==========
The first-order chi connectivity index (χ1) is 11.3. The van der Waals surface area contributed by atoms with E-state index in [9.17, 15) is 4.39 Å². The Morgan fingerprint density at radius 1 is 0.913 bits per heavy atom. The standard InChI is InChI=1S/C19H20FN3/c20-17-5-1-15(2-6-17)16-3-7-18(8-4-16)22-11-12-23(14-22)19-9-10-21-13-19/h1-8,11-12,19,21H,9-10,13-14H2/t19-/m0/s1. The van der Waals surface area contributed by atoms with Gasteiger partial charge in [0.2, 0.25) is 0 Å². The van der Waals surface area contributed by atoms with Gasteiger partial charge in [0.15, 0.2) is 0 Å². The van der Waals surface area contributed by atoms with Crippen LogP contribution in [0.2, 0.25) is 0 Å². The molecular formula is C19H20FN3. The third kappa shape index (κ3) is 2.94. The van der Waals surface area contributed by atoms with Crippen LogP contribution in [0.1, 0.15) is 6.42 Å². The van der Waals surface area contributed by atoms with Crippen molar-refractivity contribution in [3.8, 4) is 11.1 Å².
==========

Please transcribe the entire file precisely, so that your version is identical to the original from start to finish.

The first-order chi connectivity index (χ1) is 11.3. The van der Waals surface area contributed by atoms with E-state index in [9.17, 15) is 4.39 Å². The Morgan fingerprint density at radius 1 is 0.913 bits per heavy atom. The standard InChI is InChI=1S/C19H20FN3/c20-17-5-1-15(2-6-17)16-3-7-18(8-4-16)22-11-12-23(14-22)19-9-10-21-13-19/h1-8,11-12,19,21H,9-10,13-14H2/t19-/m0/s1. The van der Waals surface area contributed by atoms with Gasteiger partial charge in [0.2, 0.25) is 0 Å². The van der Waals surface area contributed by atoms with Gasteiger partial charge in [0.15, 0.2) is 0 Å². The van der Waals surface area contributed by atoms with Crippen LogP contribution in [0.2, 0.25) is 0 Å². The molecular formula is C19H20FN3. The third kappa shape index (κ3) is 2.94. The van der Waals surface area contributed by atoms with Crippen LogP contribution in [0.1, 0.15) is 6.42 Å². The van der Waals surface area contributed by atoms with Crippen molar-refractivity contribution in [3.8, 4) is 11.1 Å².